would have added to the theme. And the cubes, while they worked fine,
were awfully small - with the pink ones looking like cubed ham.
Still, these are only minor annoyances I had, and everything really
was fairly good quality, in a nice sturdy box with humorous (in a
twisted way) artwork.
2.) Rules: The rules are on a single page (there is a four page
rulebook with four different languages) and very clearly explain the
game. They are formatted slightly poorly, with small print, and only
two illustrations, but I still had no problem understanding and
explaining the game. People easily picked it up; as connecting roads
to each other is an intuitive action and rather easy, since roads are
the only things people are dealing with.
3.) Carcassonne: One must be careful when mentally comparing games,
but I have yet to show Seismic to someone who hasn't thought of
Carcassonne (and has played both games). At first blush, Seismic may
appear to be a simpler version of Carcassonne that only includes the
roads; and while that's partially the truth, Seismic is different
enough in its own right to warrant playing. It has hexagons rather
than squares, there are earthquakes which destroy tiles, and
incompleted roads score nothing at the end of the game. It's faster
than Carcassonne, but I would hesitate to call it better - it's simply
4.) Earthquakes: The theme of the game is what is likely to attract
people (disasters always do), and the earthquakes in this game can
often be rather devastating to a player. I suppose it's possible for
a game to have no earthquakes (the odds are staggeringly against it),
although games can have several large earthquakes or only a few minor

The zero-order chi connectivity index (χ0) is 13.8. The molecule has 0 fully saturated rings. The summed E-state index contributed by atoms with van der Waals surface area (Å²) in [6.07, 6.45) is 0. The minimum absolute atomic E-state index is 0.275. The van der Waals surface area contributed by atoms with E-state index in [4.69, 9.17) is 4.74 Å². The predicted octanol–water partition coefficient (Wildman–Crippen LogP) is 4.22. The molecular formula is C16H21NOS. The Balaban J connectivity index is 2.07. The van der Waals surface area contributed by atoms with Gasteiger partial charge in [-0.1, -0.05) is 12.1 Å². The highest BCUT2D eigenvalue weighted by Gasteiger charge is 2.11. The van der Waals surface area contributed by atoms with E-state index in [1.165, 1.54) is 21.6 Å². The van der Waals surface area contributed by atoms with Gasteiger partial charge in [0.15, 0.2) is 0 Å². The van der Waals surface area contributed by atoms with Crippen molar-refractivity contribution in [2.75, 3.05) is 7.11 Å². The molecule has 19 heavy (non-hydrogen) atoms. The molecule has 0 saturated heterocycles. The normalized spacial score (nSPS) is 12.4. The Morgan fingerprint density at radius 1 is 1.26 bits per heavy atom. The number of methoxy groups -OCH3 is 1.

ones. What makes the game interesting is that while there are only
six lines of tiles that are affected by earthquakes, there is the
possibility to wreak great havoc regardless. In the games I've
played, the winner often could contribute their victory to a swing in
fortune due to an earthquake. Sometimes a long, lucrative road is
broken up, and another piece that fits the spot of the devastated
tiles never shows up again. Other times a road worker is destroyed,
and another player gets to swoop in and snag the road for themselves.
One could attempt to build tiles and place road workers in such a
fashion as to avoid all possibilities of earthquakes, but that's
practically impossible and rather futile if you're trying to win the
game at all.
5.) Time and Fun Factor: Seismic can easily be played in thirty
minutes to forty-five minutes. I have played it with folks who tend
to take a long time on their turn, and I think that could have a
ruining effect upon the game. It seems to be best played as a
"filler", in which players quickly place one of the three face up
tiles, then the next player, etc. (side note: I don't like when all
three face up tiles are the same; it happened to me five times in one
game) As long as everyone is playing with an attitude that the game
is "light", I think Seismic will remain enjoyable.
6.) Variants: The rules list four variants, three of which are quite
interesting (the fourth requires a second game of Seismic - yeah,
right!). One ensures that the level "6" quake is always in the game
and places it near the bottom, which avoids the anticlimactic large
quake on the second turn of the game. Another allows players to place
two tiles rather than a tile and a road worker. After my game with
three of the same tiles to choose from, I always play with this option
now. The third option, and quite possibly the most interesting,
allows all players to legally rotate one hex after an earthquake.
Talk about a changing board! I personally like all three of these
variants and will use them in my games.
Seismic is not "Carcassonne with earthquakes", although that
descriptor will give you a feel for what the game entails. It's a
good light game and allows players to control a spaghetti-like network
of roads. The earthquakes themselves add a level of tension to the
game, as players worry that they'll hit their roads; and the game is
usually fairly competitive down to the end. A nice design by Mr.
"Real men play board games"